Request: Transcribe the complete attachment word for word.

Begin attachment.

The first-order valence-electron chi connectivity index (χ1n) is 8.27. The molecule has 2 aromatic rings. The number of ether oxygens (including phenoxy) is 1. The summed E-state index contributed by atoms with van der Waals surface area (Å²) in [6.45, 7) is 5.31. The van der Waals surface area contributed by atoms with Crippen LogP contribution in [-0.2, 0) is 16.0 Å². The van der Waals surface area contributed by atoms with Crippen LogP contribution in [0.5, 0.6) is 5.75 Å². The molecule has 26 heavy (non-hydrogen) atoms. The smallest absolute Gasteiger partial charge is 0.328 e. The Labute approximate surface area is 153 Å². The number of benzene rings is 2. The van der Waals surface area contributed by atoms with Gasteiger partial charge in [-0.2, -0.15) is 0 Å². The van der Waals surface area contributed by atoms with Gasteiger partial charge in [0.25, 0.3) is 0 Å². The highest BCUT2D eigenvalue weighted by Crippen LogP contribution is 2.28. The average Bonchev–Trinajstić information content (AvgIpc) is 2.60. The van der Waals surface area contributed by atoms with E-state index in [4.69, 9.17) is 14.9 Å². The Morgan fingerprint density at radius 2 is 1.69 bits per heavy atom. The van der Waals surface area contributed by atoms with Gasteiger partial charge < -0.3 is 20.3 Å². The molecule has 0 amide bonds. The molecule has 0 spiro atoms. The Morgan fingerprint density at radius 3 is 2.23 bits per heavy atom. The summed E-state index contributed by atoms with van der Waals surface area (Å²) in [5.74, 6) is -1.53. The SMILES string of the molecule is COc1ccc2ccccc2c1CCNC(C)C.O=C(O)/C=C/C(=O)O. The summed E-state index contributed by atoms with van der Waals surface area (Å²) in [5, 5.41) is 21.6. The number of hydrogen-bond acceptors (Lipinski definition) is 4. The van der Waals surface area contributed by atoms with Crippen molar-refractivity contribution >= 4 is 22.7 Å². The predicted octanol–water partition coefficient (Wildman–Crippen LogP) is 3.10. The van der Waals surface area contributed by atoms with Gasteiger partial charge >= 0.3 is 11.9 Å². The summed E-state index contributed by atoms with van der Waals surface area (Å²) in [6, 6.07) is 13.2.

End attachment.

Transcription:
The first-order valence-electron chi connectivity index (χ1n) is 8.27. The molecule has 2 aromatic rings. The number of ether oxygens (including phenoxy) is 1. The summed E-state index contributed by atoms with van der Waals surface area (Å²) in [6.45, 7) is 5.31. The van der Waals surface area contributed by atoms with Crippen LogP contribution in [-0.2, 0) is 16.0 Å². The van der Waals surface area contributed by atoms with Crippen LogP contribution in [0.5, 0.6) is 5.75 Å². The molecule has 26 heavy (non-hydrogen) atoms. The smallest absolute Gasteiger partial charge is 0.328 e. The Labute approximate surface area is 153 Å². The number of benzene rings is 2. The van der Waals surface area contributed by atoms with Gasteiger partial charge in [-0.2, -0.15) is 0 Å². The van der Waals surface area contributed by atoms with Gasteiger partial charge in [0.25, 0.3) is 0 Å². The highest BCUT2D eigenvalue weighted by Crippen LogP contribution is 2.28. The average Bonchev–Trinajstić information content (AvgIpc) is 2.60. The van der Waals surface area contributed by atoms with E-state index in [4.69, 9.17) is 14.9 Å². The Morgan fingerprint density at radius 2 is 1.69 bits per heavy atom. The van der Waals surface area contributed by atoms with Gasteiger partial charge < -0.3 is 20.3 Å². The molecule has 0 amide bonds. The molecule has 0 spiro atoms. The Morgan fingerprint density at radius 3 is 2.23 bits per heavy atom. The summed E-state index contributed by atoms with van der Waals surface area (Å²) in [5.74, 6) is -1.53. The SMILES string of the molecule is COc1ccc2ccccc2c1CCNC(C)C.O=C(O)/C=C/C(=O)O. The summed E-state index contributed by atoms with van der Waals surface area (Å²) in [5, 5.41) is 21.6. The number of hydrogen-bond acceptors (Lipinski definition) is 4. The van der Waals surface area contributed by atoms with Crippen molar-refractivity contribution >= 4 is 22.7 Å². The predicted octanol–water partition coefficient (Wildman–Crippen LogP) is 3.10. The van der Waals surface area contributed by atoms with Gasteiger partial charge >= 0.3 is 11.9 Å². The summed E-state index contributed by atoms with van der Waals surface area (Å²) in [6, 6.07) is 13.2.